But is it still right in the 21st century for capable, spiritual, and responsible women not to be allowed to take part in church gatherings? Let me answer the question by referring to the Baptist pastor, Steve Chalke, who has recently shocked the evangelical world by coming out in favour of same-sex relationships. In his attempt to justify this stance, which so clearly is contrary to scripture, he describes, in an article available on his Oasis website, how many churches have accepted women in leadership, and public teaching roles. He writes:

 

‘There are several New Testament texts that are very clear about the role of women in Christian communities. 1 Timothy 2:11-15 says: “I do not permit a woman to teach or to assume authority over a man; she must be quiet. For Adam was formed first, then Eve. And Adam was not the one deceived; it was the woman who was deceived and became a sinner.” The text appeals to Genesis 2 and the very nature of creation as its source of authority for the silence and submission of women . . . In 1 Corinthians 14:34-35, Paul writes: “Women should remain silent in the churches. They are not allowed to speak, but must be in submission, as the law says. If they want to enquire about something, they should ask their own husbands at home; for it is disgraceful for a woman to speak in the church.”  . . . in 1 Tim 3, where it is noted that women can fulfill this ‘secondary’ role (v. 11), the qualifications for the post of overseer/elder (vv. 1-7) are very male indeed! The absolute and universal character of the Epistles’ instructions about women is not easy to escape’.  (My emphasis)

 

Mr. Chalke continues, ‘The vast majority of Christians now recognise that women can, and should, teach and lead. So, how have we got there when, on the face of it, the New Testament prohibits it?’  

He supplies the answer to his question, ‘”It’s cultural”, we say’.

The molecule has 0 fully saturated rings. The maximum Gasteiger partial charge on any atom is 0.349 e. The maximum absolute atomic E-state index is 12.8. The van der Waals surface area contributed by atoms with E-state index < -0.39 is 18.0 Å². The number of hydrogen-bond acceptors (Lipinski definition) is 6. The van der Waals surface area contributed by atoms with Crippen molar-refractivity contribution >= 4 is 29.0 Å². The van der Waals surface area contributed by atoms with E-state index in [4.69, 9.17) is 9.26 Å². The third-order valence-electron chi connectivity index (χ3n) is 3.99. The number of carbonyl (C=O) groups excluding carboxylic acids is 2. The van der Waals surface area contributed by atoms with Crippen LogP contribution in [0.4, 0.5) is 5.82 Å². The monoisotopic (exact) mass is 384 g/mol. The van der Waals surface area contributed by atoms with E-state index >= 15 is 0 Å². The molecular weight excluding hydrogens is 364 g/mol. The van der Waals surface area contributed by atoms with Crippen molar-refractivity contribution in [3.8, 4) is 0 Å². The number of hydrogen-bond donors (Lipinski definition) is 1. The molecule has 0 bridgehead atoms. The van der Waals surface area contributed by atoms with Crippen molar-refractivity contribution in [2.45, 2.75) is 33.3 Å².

Now Mr Chalke’s purpose is to use the way people in Christendom have avoided the clear teaching of the Bible in relation to the role of women to justify, along with other arguments, his newly declared stance on same-sex relationships.

 

In the course of doing this he very helpfully affirms the clarity of scripture about the silent role of women and how it is based on creation. There is also a clear indication in what he writes that plain scripture has been wilfully set aside in favour of current cultural practice in the world. But it is the fact that God’s order in the creation of man and woman is the basis of the teaching about roles in the church that means that irrespective of the culture believers are living in, God’s rules about the distinctive responsibilities of men and women apply throughout the church age. It is also the case, of course, that the wickedness of same-sex relationships is the same today as it has ever been, as sexual relations, too, are based on creation principles.

 

Now the Bible never hints that women are inferior or less able than men, because they are not. It is simply that God has assigned different roles to the different genders. It must, of course, be strongly stated that while women have to be in silence in an assembly gathering, the men have a positive responsibility to take part audibly. In the matters of prayer and thanksgiving this is incumbent on all the male members, not only those recognized as having some type of speaking gift.  Younger men should be particularly encouraged so that they get used to it early, but it’s never too late to begin, if any have not been doing so!

 

Distinctions due to God’s sovereignty

It is God who has decided what our gender and gift should be. So, we must submit to how God has made us and gifted us, and fulfil the roles assigned to us by Him with humility and zeal. We should avoid the stress that comes from trying to do what God has never intended us to do, and therefore hasn’t gifted us for, as well as the complacency or laziness that leaves God’s gift and purpose for us unrealized. There should never be any envying of others, neither any pride of ourselves, as all that we are, or have, comes from the Lord. Let us not neglect the gift God has given us but stir it up, and use it to His glory and for the blessing of others.

 

Endnotes

  1. 1 Cor.  12. 4-6.
  2. 1 Pet. 4. 10.
  3. Rom. 12. 3.
  4. See, for example, Acts 13. 1; Phil. 1. 1.